The equine gastrointestinal microbiome: impacts of age and obesity

PM Morrison*, CJ Newbold, Eleanor Jones, Hilary J Worgan, Dai H Grove-White, Alexandra H Dugdale, Clare Barfoot, Patricia A Harris, Caroline McG Argo

*Corresponding author for this work

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Abstract

Gastrointestinal microbial communities are increasingly being implicated in host susceptibilities to nutritional/metabolic diseases; such conditions are more prevalent in obese and/or older horses. This controlled study evaluated associations between host-phenotype and the fecal microbiome / metabolome. Thirty-five, Welsh Mountain pony mares were studied across 2 years (Controls, n = 6/year, 5–15 years, Body Condition Score (BCS) 4.5–6/9; Obese, n = 6/year, 5–15 years, BCS > 7/9; Aged, n = 6 Year 1; n = 5 Year 2, 19 years old). Animals were individually fed the same hay to maintenance (2% body mass as daily dry matter intake) for 2 (aged / obese) or 4 (control), 4-week periods in a randomized study. Outset phenotype was determined (body fat%, markers of insulin sensitivity). Feces were sampled on the final 3 days of hay feeding-periods and communities determined using Next Generation Sequencing of amplified V1–V2 hypervariable regions of bacterial 16S rRNA. Copy numbers for fecal bacteria, protozoa and fungi were similar across groups, whilst bacterial diversity was increased in the obese group. Dominant bacterial phyla in all groups were Bacteroidetes > Firmicutes > Fibrobacter. Significant differences in the bacterial communities of feces were detected between host-phenotype groups. Relative to controls, abundances of Proteobacteria were increased for aged animals and Bacteroidetes, Firmicutes, and Actinobacteria were increased for obese animals. Over 500 bacterial operational taxonomic units (OTUs) differed significantly between host-phenotype groups. No consistent pattern of changes in discriminant OTUs between groups were maintained across groups and between years. The core bacterial populations contained 21 OTUs, 6.7% of recovered sequences. Distancebased Redundancy Analyses separated fecal bacterial communities with respect to markers of obesity and insulin dysregulation, as opposed to age. Host-phenotype had no impact on the apparent digestibility of dietary GE or DM, fecal volatile fatty acid concentrations or the fecal metabolome (FT-IR). The current study demonstrates that host-phenotype has major effects on equine fecal microbial population structure. Changes were predominantly associated with the obese state, confirming an obesityassociated impact in the absence of nutritional differences. Clear biomarkers of animal-phenotype were not identified within either the fecal microbiome or metabolome, suggesting functional redundancy within the gut microbiome and/or metabolome.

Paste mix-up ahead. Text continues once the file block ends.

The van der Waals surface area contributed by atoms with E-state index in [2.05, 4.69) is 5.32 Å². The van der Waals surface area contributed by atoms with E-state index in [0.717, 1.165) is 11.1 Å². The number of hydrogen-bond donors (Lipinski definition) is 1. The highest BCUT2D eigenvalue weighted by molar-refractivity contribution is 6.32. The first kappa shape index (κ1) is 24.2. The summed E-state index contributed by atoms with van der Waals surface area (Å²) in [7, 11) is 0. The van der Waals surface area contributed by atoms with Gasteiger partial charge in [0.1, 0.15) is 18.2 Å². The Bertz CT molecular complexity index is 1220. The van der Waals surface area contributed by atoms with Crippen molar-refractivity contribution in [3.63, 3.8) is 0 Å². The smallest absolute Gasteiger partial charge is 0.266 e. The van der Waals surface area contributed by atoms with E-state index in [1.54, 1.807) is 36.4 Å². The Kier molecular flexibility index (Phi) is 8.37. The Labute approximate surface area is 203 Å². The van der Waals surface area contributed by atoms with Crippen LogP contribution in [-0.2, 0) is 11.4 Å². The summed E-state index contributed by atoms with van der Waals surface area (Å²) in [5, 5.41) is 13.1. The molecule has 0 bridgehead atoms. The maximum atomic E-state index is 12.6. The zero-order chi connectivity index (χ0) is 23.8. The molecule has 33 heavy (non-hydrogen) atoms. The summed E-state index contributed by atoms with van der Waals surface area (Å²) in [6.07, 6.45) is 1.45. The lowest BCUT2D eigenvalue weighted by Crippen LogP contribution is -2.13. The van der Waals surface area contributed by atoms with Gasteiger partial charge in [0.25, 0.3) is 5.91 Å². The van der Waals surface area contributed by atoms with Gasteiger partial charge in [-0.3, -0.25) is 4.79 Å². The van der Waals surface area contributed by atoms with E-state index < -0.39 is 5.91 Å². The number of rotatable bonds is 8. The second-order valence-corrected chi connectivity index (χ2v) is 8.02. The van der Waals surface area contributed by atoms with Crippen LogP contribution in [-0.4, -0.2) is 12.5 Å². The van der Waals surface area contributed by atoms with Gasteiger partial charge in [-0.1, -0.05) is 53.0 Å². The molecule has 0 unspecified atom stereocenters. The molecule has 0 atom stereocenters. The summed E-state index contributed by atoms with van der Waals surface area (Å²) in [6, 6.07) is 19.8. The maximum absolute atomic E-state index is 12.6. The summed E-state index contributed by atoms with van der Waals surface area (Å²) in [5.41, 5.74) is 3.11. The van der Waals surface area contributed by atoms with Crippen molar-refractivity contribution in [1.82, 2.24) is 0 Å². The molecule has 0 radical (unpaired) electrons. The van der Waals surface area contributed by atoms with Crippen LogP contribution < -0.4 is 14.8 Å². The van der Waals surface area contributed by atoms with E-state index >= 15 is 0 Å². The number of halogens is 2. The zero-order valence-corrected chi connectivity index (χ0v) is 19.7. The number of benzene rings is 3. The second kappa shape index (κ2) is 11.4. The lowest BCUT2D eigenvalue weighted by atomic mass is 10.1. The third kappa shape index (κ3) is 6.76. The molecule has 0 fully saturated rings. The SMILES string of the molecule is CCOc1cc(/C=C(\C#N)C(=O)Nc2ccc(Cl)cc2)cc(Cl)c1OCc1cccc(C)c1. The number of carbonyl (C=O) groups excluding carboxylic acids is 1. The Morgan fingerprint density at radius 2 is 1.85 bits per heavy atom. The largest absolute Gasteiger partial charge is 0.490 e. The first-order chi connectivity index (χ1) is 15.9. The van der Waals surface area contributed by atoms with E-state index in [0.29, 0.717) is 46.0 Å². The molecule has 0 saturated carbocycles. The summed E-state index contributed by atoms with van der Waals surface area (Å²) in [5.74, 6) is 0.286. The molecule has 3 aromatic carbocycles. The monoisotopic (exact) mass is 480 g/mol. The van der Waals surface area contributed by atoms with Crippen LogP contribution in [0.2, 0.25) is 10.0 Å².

Original languageEnglish
Article number3017
Number of pages13
JournalFrontiers in Microbiology
Volume9
Early online date7 Dec 2018
DOIs
Publication statusFirst published - 7 Dec 2018

Fingerprint

Horses
Metabolome
Obesity
Phenotype
Bacteroidetes
Microbiota
Feces
Nutritional and Metabolic Diseases
Fibrobacter
Proteobacteria
Actinobacteria
Population
Insulin Resistance
Gastrointestinal Microbiome
Adipose Tissue
Fungi
Biomarkers
Maintenance
Insulin
Bacteria

Keywords

  • Age
  • Apparent digestibility
  • Biomarkers
  • Equine
  • Fecal metabolome
  • Fecal microbiome
  • Insulin dysregulation
  • Obesity

Cite this

Morrison, PM ; Newbold, CJ ; Jones, Eleanor ; Worgan, Hilary J ; Grove-White, Dai H ; Dugdale, Alexandra H ; Barfoot, Clare ; Harris, Patricia A ; Argo, Caroline McG. / The equine gastrointestinal microbiome: impacts of age and obesity. In: Frontiers in Microbiology. 2018 ; Vol. 9.
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The equine gastrointestinal microbiome: impacts of age and obesity. / Morrison, PM; Newbold, CJ; Jones, Eleanor; Worgan, Hilary J; Grove-White, Dai H; Dugdale, Alexandra H; Barfoot, Clare; Harris, Patricia A; Argo, Caroline McG.

In: Frontiers in Microbiology, Vol. 9, 3017, 07.12.2018.

Research output: Contribution to journalArticleResearchpeer-review

TY - JOUR

T1 - The equine gastrointestinal microbiome: impacts of age and obesity

AU - Morrison, PM

AU - Newbold, CJ

AU - Jones, Eleanor

AU - Worgan, Hilary J

AU - Grove-White, Dai H

AU - Dugdale, Alexandra H

AU - Barfoot, Clare

AU - Harris, Patricia A

AU - Argo, Caroline McG